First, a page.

Soulpepper Perspectives: Natasha Adiyana Morris, Academy Member
Let me tell you, I was not ready for the rollercoaster ride that was: second semester. Upon acceptance to the Soulpepper Academy, us members were told that we would be doing a site-specific project in Toronto called Awakenings. I had seen the incredible short film Esie Mensah had created with A Revolution of Love at Fort York and was excited to do my own take on the project.
Somehow I had imagined choosing my own site, and my mind went straight to Blackhurst. The Mirvish village neighbourhood of Bathurst and Bloor was nicknamed Blackhurst because it was historically home to Black immigrants as far back as 1860—and it’s where my dad grew up in the 70s when he immigrated from Jamaica. I also thought the project would be filmed but I was thrown for a loop when I came to understand that there were 10 designated historical sites in Toronto, I was to choose one, and it would be a public facing performance. Okaaay.
Let’s backtrack a bit. The first trimester of the Academy, a mere eight weeks that felt more like eight months, was nothing short of magical. We wrote our own solo plays with the guidance of faculty including Djanet Sears, d’bi.young anitafrika, Ausar Stewart, and Lorenzo Savoini to name a few. As a playwright, I was in heaven, receiving in depth dramaturgy, revising, imagining set design, and reveling in a supportive Zoom bubble with my peers. As with anything, especially during a pandemic, the process had it’s hiccups, but I was ready to kick butt the following term.
Fast forward, I selected the Market Gallery as my site, located on the second floor of the St. Lawrence Market. I was drawn to the North American Convention of Coloured Freeman that had taken place in 1851 in Toronto, a movement to organize freedom seekers in the United States to escape from the Fugitive Act and find safety in Canada. The funny thing is that the event took place at the St. Lawrence Hall on the corner of King and Jarvis…not St. Lawrence Market. Hence, I was back at square one, trying to find a connection to a site that once held city council chambers but was now a gallery displaying the City of Toronto’s art collection.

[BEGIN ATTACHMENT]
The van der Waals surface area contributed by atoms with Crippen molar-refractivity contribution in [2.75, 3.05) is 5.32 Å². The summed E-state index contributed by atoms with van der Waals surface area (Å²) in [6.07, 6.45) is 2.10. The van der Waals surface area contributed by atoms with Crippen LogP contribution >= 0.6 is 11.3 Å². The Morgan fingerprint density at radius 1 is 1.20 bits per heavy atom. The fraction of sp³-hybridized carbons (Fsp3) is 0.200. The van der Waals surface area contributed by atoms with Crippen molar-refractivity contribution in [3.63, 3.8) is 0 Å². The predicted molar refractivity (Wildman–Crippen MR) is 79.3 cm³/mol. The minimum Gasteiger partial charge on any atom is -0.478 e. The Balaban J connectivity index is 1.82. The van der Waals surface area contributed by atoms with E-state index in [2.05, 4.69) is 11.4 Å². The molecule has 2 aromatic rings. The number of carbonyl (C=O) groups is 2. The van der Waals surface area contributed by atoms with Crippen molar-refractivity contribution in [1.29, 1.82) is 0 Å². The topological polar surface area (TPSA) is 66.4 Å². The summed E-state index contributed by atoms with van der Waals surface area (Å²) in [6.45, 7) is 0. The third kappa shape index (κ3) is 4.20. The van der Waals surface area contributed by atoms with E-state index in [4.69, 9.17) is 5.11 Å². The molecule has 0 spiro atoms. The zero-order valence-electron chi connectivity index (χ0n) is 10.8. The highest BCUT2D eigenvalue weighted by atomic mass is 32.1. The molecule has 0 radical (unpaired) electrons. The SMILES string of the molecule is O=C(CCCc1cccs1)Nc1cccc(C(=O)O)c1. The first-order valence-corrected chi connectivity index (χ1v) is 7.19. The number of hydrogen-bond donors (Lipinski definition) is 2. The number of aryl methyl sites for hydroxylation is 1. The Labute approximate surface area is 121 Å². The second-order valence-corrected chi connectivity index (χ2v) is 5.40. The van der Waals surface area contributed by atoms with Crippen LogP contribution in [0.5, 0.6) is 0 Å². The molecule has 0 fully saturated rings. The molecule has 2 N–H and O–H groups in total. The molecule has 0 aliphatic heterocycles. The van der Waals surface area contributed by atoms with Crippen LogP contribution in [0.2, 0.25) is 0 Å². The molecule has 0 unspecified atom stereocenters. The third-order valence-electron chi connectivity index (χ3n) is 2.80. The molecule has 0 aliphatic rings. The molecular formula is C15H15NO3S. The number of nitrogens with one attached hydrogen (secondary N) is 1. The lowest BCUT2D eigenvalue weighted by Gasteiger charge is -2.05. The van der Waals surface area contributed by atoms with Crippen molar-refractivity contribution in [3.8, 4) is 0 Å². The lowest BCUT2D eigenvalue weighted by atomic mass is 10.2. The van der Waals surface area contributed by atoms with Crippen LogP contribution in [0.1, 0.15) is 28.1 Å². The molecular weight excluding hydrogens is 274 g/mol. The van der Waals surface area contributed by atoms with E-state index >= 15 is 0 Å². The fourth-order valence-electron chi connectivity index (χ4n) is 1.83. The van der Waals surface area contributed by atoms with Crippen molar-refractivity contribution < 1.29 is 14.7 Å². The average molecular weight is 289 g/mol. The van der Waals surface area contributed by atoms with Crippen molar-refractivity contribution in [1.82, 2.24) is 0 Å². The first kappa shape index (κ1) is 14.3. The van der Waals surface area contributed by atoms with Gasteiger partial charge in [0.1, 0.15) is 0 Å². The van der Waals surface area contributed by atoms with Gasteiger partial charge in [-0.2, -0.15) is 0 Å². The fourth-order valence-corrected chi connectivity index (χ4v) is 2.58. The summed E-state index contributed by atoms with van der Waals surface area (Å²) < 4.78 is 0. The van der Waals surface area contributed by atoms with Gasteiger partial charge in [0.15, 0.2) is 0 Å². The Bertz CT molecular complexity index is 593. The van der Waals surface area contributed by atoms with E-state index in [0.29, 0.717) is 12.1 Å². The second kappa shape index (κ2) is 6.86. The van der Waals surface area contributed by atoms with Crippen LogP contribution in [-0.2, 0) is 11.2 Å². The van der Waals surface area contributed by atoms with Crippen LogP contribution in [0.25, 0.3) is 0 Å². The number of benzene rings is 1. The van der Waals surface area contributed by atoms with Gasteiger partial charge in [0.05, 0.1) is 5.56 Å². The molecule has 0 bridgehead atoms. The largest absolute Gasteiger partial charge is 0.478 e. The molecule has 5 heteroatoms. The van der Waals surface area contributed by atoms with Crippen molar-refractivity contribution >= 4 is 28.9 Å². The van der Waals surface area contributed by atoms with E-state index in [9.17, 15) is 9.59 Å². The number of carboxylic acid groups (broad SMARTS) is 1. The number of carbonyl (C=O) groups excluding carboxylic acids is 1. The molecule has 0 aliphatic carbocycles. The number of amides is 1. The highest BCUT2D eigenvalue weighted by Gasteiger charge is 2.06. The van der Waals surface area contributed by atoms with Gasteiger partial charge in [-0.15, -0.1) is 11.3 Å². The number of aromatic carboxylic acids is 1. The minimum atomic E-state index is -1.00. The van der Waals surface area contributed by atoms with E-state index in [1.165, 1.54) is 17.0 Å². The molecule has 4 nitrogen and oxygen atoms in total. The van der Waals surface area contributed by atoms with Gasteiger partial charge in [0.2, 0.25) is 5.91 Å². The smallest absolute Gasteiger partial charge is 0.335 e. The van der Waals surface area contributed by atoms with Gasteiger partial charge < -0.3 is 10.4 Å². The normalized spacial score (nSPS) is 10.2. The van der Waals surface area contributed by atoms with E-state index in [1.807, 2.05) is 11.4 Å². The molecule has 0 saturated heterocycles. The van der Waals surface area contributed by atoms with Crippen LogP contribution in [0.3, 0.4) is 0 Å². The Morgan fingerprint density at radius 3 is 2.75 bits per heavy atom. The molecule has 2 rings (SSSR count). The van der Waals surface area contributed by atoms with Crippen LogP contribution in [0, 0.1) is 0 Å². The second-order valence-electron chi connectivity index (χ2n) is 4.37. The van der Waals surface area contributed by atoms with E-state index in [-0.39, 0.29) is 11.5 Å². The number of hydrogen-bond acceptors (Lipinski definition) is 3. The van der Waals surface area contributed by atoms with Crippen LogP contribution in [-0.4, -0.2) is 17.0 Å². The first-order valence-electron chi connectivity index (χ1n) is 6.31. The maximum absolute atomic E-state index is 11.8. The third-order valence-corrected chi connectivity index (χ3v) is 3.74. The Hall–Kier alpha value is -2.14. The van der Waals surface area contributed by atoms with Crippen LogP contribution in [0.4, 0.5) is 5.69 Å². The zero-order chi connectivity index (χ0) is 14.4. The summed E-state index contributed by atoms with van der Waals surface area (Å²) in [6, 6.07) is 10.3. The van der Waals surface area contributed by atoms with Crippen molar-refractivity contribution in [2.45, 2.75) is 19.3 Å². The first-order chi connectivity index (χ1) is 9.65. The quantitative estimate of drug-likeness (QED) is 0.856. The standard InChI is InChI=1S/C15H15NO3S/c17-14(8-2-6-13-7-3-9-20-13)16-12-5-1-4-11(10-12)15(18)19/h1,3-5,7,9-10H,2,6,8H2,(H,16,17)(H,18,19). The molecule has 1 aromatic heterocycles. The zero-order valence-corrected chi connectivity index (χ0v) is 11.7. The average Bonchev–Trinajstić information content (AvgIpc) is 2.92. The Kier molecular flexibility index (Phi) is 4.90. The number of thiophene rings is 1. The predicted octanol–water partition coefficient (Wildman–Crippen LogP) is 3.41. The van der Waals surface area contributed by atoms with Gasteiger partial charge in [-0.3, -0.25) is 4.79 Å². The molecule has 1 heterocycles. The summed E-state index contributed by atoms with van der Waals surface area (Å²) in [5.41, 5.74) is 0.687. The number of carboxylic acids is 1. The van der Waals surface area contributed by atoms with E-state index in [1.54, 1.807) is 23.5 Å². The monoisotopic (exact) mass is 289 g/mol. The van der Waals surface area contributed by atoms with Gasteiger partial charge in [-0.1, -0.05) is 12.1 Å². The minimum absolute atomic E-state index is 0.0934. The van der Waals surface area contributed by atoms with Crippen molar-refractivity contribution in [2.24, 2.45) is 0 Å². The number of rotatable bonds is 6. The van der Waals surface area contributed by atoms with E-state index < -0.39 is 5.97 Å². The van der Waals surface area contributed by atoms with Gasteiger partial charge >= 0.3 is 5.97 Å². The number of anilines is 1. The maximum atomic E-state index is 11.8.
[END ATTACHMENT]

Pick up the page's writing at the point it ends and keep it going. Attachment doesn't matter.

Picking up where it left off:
Needless to say, I was struggling with the assignment. “Where was my in?” I kept asking myself. “Why should I care about this space?” These were the same questions an audience would face and I had the challenge of figuring it out. So I decided to revisit my original idea of holding a contemporary Freeman Convention and remixed it—I had to have audience participation and it had to be meaningful.
The idea that I am now riffing off of is to hold a mock city council, inviting every day residents of diverse backgrounds and experiences to make informed and responsible decisions in the interests of their community, in this case the community at large is the City of Toronto.
In an era of deep political polarization, I believe that this is an opportune time for the public to honour their individual rights to effect change, as well as to value their responsibility to serve their community (and not just the people we agree with). Long story short, this is a sneak peek into my creative process, the often messy dramedy of emotion, push back and timely aha moments.
Pray for me as I enter semester three: collective creation!